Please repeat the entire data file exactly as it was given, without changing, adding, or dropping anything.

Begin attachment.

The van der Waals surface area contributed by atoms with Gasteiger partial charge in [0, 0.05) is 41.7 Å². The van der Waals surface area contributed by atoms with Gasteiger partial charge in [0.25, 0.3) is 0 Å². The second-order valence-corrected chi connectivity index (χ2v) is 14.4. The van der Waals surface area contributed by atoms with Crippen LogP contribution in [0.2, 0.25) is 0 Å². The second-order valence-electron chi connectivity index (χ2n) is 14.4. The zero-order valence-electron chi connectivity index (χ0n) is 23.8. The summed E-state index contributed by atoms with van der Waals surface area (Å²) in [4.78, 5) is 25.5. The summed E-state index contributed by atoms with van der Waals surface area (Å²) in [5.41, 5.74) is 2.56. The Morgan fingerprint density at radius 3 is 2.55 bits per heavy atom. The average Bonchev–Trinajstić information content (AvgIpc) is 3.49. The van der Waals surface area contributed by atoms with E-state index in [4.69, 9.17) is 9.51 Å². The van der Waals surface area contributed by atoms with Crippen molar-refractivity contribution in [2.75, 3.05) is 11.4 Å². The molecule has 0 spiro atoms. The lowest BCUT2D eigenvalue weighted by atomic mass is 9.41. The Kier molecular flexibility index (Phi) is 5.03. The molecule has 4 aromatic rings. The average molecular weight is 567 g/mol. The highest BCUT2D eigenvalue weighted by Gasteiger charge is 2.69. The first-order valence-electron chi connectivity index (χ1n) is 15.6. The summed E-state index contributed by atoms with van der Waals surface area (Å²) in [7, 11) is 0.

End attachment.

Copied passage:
The van der Waals surface area contributed by atoms with Gasteiger partial charge in [0, 0.05) is 41.7 Å². The van der Waals surface area contributed by atoms with Gasteiger partial charge in [0.25, 0.3) is 0 Å². The second-order valence-corrected chi connectivity index (χ2v) is 14.4. The van der Waals surface area contributed by atoms with Crippen LogP contribution in [0.2, 0.25) is 0 Å². The second-order valence-electron chi connectivity index (χ2n) is 14.4. The zero-order valence-electron chi connectivity index (χ0n) is 23.8. The summed E-state index contributed by atoms with van der Waals surface area (Å²) in [4.78, 5) is 25.5. The summed E-state index contributed by atoms with van der Waals surface area (Å²) in [5.41, 5.74) is 2.56. The Morgan fingerprint density at radius 3 is 2.55 bits per heavy atom. The average Bonchev–Trinajstić information content (AvgIpc) is 3.49. The van der Waals surface area contributed by atoms with E-state index in [4.69, 9.17) is 9.51 Å². The van der Waals surface area contributed by atoms with Crippen molar-refractivity contribution in [2.75, 3.05) is 11.4 Å². The molecule has 0 spiro atoms. The lowest BCUT2D eigenvalue weighted by atomic mass is 9.41. The Kier molecular flexibility index (Phi) is 5.03. The molecule has 4 aromatic rings. The average molecular weight is 567 g/mol. The highest BCUT2D eigenvalue weighted by Gasteiger charge is 2.69. The first-order valence-electron chi connectivity index (χ1n) is 15.6. The summed E-state index contributed by atoms with van der Waals surface area (Å²) in [7, 11) is 0.